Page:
Five Places to Go in Jerusalem | Amy Tara Koch
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Five Places to Go in Jerusalem

October 25th, 2018

In the city center, just a 15-minute walk from the cobblestoned alleys of the Old City of Jerusalem, trendy restaurants and boutiques — even coffee bars that double as late night performance venues — have blossomed, their youthful, often tattooed clientele a curious juxtaposition to the religious pilgrims roaming the city. A burgeoning tech scene — there are upward of 500 start ups in the city — has fueled the metamorphosis. So have art schools with about 2500 students combined, many of whom are staying local thanks to city and nonprofit spaces supporting arts-minded entrepreneurs. And for people-watching, it’s hard to beat Machane Yehuda Market, also in City Center. The iconic 19th century open-air market for spices, meat, flowers and produce has transformed at sundown into a lively nightlife scene with frequent D.J. events in recent years. In this sprawling labyrinth, artisan beer halls, tapas and falafel stands and upscale eateries open their graffiti-adorned garage-style doors to welcome the city’s multi-culti cool kids.

Villa Brown Jerusalem

In a city of big box hotels, this Ottoman-era villa turned 24-room boutique hotel opened in May 2017 and is manna to travelers drawn to intimate, tastefully-designed lodging. A rooftop terrace, a bougainvillea draped garden and cozy subterranean wine cave fashioned from an ancient cistern add to the charm of this stylish property.

Ha-Nevi’im St 54, brownhotels.com/villa

GATSBY Jerusalem

In true speakeasy fashion, this stylish 1920s-inspired cocktail bar is as swanky as it is hard-to-find, behind an unmarked door in a nondescript strip of shops. Theatrical takes on classics like the Gatsby Sazerac involves a fiery torching of a vintage coupe glass are the boîte’s calling card.

Hillel Street, 18. facebook.com/GatsbyJerusalem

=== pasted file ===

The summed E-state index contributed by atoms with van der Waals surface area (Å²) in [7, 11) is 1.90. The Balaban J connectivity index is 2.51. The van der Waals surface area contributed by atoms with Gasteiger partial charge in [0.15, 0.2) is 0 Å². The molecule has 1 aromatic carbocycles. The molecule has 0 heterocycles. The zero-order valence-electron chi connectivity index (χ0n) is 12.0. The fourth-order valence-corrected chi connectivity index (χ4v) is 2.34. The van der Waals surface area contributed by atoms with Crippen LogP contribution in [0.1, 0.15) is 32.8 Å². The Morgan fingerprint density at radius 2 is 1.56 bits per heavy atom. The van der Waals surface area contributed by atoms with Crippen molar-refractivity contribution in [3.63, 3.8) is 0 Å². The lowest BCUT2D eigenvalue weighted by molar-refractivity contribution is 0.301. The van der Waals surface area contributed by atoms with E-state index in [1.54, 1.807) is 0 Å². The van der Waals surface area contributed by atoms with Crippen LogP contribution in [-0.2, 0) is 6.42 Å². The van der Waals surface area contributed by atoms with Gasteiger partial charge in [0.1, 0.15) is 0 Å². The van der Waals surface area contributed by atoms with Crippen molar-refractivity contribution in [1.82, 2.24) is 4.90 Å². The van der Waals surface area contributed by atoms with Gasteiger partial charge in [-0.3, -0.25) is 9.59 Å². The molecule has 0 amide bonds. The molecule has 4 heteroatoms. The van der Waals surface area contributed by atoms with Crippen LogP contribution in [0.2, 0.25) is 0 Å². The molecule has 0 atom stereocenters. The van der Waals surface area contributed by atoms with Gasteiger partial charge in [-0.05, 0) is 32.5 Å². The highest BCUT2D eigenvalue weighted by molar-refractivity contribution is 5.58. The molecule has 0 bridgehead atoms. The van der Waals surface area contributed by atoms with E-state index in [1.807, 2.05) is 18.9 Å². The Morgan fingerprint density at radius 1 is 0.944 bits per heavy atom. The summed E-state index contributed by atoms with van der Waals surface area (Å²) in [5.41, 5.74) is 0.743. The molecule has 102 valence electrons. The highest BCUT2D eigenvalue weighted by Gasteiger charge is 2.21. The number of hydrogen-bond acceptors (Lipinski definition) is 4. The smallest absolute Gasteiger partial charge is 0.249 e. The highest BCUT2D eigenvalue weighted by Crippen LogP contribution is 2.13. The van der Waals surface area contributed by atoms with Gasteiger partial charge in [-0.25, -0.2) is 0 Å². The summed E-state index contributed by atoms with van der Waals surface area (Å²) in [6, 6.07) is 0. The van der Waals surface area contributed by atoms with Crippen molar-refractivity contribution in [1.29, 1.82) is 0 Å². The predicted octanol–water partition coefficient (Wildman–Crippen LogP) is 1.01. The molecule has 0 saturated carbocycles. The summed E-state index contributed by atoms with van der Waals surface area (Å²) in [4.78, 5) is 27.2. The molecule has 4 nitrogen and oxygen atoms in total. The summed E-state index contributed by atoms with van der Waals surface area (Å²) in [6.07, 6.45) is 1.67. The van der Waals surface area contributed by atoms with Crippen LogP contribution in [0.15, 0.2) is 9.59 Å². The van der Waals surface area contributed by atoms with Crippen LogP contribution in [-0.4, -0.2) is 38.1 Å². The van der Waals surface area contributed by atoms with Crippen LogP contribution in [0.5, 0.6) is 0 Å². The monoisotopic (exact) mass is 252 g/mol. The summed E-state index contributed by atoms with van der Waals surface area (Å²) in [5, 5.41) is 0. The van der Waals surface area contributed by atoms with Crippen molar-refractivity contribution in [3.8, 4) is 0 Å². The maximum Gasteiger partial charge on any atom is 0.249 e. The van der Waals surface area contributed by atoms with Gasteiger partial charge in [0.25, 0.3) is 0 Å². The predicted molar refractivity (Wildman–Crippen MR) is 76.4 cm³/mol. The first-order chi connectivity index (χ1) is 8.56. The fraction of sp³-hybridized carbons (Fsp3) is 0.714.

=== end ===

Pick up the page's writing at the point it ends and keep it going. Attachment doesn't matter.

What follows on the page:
Sofia

Eight years ago, when Miri Ashur Zuta opened this gem box of a shop, an edgy fashion boutique in conservative Jerusalem seemed an oxymoron. Yet, this boutique has thrived, with its sleek, made-in-Israel apparel a beacon for locals and visitors on the hunt for standout style.

2 Bezalel Street;.facebook.com/SofiaDesignersGallery/

Hamiffal at Lorenzo House Cultural Center

With ever changing installations in the elevator, within toilet stalls, dangling from rafters and woven throughout the rosemary scented garden, a crumbling 19th century mansion has been recast (through funding by the Jerusalem Foundation) as Hamiffal, or, “the factory.” At this art collective and creative platform, visitors can view -and purchase- artwork by local artists, partake in events that range from concerts (classical and electro-romantic to Hasidic rap and overnight DJ sleepovers) and film screenings to second-hand fashion pop up shops. Or, they can simply hang out under the fantastically frescoed ceilings with a snack from the on site cafe.

Ha-Ma’aravim Street 3, hamiffal.com/underconstruction/

Machneyuda

For a meal that is as much a party as dining experience, this 9-year-old restaurant inside the Machane Yehuda Market, helmed by acclaimed chefs Assaf Granit, Yossi Elad and Uri Navon, embodies the boisterous spirit and flavors of contemporary Jerusalem. As dishes arrive —- fattoush salad with Bryndza cheese, mini open faced corned beef sandwiches topped with chipotle aioli, beef marrow tartare served directly on the diner’s fist — Arabic funk blares. Shots of Arak, the anise-scented Middle Eastern spirit, are distributed (free of charge), and impromptu dancing erupts when waitstaff gives a signal by banging loud on kitchen pots.

Beit Ya’akov St 10; machneyuda.co.il/homepage

This link originally appeared in The New York Times